Will the horrors of the Reds 1981 season mimic that of 2020?
It was the summer of 1981—the dog days. Times were tough. The Cincinnati Reds arrived back home for their eighth game in a row. They had just barely managed to split a four-game series against Pete Rose and the Phillies. They were 25 games into an abbreviated season and their record stood at 11-15. They would miss the playoffs by one-and-a-half games.
The 1981 season is complicated and I’m referring to the second part of the season that year. Due to the strike, baseball took a two-month break in the middle of that summer. Thus, there were two abbreviated “half-seasons” that were about 53-55 games apiece. The Reds’ .611 overall winning percentage was, by far, the best in baseball that year.
However, the postseason consisted of the division winners from each half season—not overall. While the Reds, led by skipper John McNamara, were first overall, the team finished second in each half of the 1981 season.
It is worth noting that the St. Louis Cardinals (who played opposite the Reds in the NL East back then) suffered the same terrible fate. The Cardinals struggled to win games against sub-.500 teams that season and came up just short of first place in each half.
Say what you will about 1981. Not winning the easy ones cost the Cardinals. The 2020 Reds could learn a lesson from them. Fast forward to 2020. In their 11 games against the likes of the Royals, Tigers and Pirates (combined .369), the Cincinnati Reds are 5-6. That’s certainly not taking advantage of the easy schedule.
It doesn’t help that the Cardinals just crushed the Reds, taking three of four in St. Louis before heading to the current series against the Brewers in Milwaukee. It’s another callback to the horrors of 1981.
The Reds failed to beat the Cardinals in ’81, going 0-5. Cincinnati lost three of those in blowout fashion and two of them by one run. They were the only team in the National League to suffer a season series sweep.
Series sweeps. One-run losses. Losing the easy ones. No matter how hard you keep swimming; any one of these misfortunes could drown your campaign in an abbreviated season. And unfortunately, it’s all a little too familiar.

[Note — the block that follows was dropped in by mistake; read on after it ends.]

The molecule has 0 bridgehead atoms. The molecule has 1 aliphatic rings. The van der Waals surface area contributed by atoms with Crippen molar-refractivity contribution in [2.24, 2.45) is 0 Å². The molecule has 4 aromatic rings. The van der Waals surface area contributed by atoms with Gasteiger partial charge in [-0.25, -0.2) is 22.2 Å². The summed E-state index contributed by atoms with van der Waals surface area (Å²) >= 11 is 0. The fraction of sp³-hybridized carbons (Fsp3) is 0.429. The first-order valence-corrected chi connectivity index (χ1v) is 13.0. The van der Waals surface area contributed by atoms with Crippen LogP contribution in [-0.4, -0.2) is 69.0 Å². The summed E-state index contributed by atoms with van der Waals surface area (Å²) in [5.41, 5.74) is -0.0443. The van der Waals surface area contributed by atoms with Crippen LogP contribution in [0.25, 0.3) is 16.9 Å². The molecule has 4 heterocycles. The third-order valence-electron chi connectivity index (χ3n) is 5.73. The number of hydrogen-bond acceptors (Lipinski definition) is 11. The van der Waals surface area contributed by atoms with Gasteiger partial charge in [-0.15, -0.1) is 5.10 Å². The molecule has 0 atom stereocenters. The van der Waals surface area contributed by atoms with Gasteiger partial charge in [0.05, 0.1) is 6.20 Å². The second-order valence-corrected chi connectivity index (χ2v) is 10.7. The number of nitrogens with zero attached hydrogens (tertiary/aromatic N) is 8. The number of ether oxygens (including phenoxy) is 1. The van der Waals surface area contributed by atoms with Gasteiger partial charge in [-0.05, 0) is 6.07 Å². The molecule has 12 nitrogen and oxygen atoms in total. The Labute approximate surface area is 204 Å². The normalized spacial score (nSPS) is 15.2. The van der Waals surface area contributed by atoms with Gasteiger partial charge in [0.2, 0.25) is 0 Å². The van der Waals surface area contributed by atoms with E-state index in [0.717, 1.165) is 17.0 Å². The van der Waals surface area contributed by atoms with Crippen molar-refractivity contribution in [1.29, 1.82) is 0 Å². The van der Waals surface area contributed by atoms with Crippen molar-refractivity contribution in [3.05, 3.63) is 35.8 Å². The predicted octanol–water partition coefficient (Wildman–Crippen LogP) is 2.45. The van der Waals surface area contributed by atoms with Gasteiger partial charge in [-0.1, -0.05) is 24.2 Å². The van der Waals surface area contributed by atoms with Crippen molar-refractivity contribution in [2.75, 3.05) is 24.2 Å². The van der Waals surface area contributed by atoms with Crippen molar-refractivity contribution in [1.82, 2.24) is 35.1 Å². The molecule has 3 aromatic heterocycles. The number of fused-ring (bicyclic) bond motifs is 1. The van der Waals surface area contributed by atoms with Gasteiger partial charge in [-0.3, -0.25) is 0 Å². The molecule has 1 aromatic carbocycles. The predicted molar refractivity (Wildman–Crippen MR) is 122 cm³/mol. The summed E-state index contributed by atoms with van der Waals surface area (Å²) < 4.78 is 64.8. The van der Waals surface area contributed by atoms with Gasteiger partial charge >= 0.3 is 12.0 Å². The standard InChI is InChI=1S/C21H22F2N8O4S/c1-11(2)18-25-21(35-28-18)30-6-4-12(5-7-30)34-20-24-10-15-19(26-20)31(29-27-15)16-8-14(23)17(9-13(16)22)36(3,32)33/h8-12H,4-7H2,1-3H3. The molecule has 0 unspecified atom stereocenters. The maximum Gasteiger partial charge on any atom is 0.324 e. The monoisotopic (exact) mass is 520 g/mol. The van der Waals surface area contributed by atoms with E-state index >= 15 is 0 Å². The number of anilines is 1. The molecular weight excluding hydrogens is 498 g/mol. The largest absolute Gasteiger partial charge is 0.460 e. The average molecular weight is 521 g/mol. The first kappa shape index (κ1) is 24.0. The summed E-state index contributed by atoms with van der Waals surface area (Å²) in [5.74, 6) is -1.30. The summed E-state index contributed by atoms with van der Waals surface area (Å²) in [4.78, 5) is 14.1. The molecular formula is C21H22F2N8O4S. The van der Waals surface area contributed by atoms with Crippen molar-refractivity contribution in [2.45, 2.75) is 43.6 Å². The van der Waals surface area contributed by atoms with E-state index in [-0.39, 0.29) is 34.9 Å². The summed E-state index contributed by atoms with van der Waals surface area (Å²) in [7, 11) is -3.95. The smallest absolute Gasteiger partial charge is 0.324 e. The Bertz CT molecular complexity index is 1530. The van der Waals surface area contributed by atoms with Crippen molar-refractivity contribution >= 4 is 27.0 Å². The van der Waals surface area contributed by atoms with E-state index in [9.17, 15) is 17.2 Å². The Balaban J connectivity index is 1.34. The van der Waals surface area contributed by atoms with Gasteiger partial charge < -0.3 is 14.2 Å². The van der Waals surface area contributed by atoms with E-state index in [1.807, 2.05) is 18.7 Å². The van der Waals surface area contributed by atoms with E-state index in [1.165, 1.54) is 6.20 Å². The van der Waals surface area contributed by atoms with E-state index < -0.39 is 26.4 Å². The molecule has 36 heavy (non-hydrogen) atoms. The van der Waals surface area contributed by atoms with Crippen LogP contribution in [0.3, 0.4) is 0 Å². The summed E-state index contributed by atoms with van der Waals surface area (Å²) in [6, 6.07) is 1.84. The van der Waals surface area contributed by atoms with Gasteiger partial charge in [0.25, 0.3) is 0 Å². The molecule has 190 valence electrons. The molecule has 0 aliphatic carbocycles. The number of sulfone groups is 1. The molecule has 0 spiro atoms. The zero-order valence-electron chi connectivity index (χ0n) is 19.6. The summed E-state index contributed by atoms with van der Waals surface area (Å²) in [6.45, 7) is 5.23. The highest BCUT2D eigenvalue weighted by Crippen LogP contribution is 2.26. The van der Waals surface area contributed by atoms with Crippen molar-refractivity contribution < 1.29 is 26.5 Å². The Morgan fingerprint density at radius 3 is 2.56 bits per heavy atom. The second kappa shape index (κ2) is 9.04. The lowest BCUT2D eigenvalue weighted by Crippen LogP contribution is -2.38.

Baseball is all about history. It’s hard not to draw on the comparisons between 2020 and 1981. Sure, the season and playoff format had its major flaws in ‘81. This year has its fair share of flaws as well. But Reds fans are tired of repeated history.
The ’81 Reds and ’20 Reds are at the same spot. Tired and frustrated while teetering at 11-17, desperately searching for some sort of momentum as the mad dash to the finish barrels onward. The Reds will play the Cardinals in two more three-game series. They can’t afford to lose either.
They’ll also play the last-place Pittsburgh Pirates two more times, plus some make up games. Those are the last remaining easy games this season and Cincinnati must capitalize on them. If they do that, then maybe the Reds have a shot of getting into an expanded playoff field. If this team continues to slip further and further, then another shadow could hang over your offseason.
After the 1981 season, the Reds and the Cardinals went in two completely different directions. St. Louis traded for Ozzie Smith, won the 1982 World Series and enjoyed years of success. But in Cincinnati, The Big Red Machine was fully dismantled and the Reds would finish the ’82 campaign with over 100 losses for the only time in franchise history. But I digress…
It’s the summer of 2020—the dog days. Times are tough. This writer believes that the Reds are tougher. They say they have the pieces there and, as a fan, I want to believe them. But just missing the expanded playoffs this year would be a nod to 1981. When will the franchise start writing new history?